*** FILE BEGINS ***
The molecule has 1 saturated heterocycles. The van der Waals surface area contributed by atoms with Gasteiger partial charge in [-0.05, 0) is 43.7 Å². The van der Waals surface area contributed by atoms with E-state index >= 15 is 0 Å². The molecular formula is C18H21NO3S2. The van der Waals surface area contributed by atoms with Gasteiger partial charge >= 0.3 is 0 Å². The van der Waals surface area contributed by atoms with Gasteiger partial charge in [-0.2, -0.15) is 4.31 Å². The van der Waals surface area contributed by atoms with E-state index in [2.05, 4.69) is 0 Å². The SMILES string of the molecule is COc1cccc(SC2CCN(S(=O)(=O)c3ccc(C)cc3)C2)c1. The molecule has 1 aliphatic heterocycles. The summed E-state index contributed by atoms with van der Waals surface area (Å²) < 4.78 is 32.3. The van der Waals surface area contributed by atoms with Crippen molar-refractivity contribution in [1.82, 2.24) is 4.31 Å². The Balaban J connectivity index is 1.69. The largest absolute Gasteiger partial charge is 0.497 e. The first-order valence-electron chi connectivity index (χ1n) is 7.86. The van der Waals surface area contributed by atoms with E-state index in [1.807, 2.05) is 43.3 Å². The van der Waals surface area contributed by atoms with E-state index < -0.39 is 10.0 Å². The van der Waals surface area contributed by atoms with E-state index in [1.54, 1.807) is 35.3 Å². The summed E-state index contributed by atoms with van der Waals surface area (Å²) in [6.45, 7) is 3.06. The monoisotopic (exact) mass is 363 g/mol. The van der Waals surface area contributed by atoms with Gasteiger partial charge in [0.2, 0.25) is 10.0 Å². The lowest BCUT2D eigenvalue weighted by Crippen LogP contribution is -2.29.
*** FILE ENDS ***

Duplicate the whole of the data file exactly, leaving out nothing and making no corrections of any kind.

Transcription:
The molecule has 1 saturated heterocycles. The van der Waals surface area contributed by atoms with Gasteiger partial charge in [-0.05, 0) is 43.7 Å². The van der Waals surface area contributed by atoms with E-state index >= 15 is 0 Å². The molecular formula is C18H21NO3S2. The van der Waals surface area contributed by atoms with Gasteiger partial charge >= 0.3 is 0 Å². The van der Waals surface area contributed by atoms with Gasteiger partial charge in [-0.2, -0.15) is 4.31 Å². The van der Waals surface area contributed by atoms with E-state index in [2.05, 4.69) is 0 Å². The SMILES string of the molecule is COc1cccc(SC2CCN(S(=O)(=O)c3ccc(C)cc3)C2)c1. The molecule has 1 aliphatic heterocycles. The summed E-state index contributed by atoms with van der Waals surface area (Å²) < 4.78 is 32.3. The van der Waals surface area contributed by atoms with Crippen molar-refractivity contribution in [1.82, 2.24) is 4.31 Å². The Balaban J connectivity index is 1.69. The largest absolute Gasteiger partial charge is 0.497 e. The first-order valence-electron chi connectivity index (χ1n) is 7.86. The van der Waals surface area contributed by atoms with E-state index in [1.807, 2.05) is 43.3 Å². The van der Waals surface area contributed by atoms with E-state index < -0.39 is 10.0 Å². The van der Waals surface area contributed by atoms with E-state index in [1.54, 1.807) is 35.3 Å². The summed E-state index contributed by atoms with van der Waals surface area (Å²) in [6.45, 7) is 3.06. The monoisotopic (exact) mass is 363 g/mol. The van der Waals surface area contributed by atoms with Gasteiger partial charge in [0.2, 0.25) is 10.0 Å². The lowest BCUT2D eigenvalue weighted by Crippen LogP contribution is -2.29.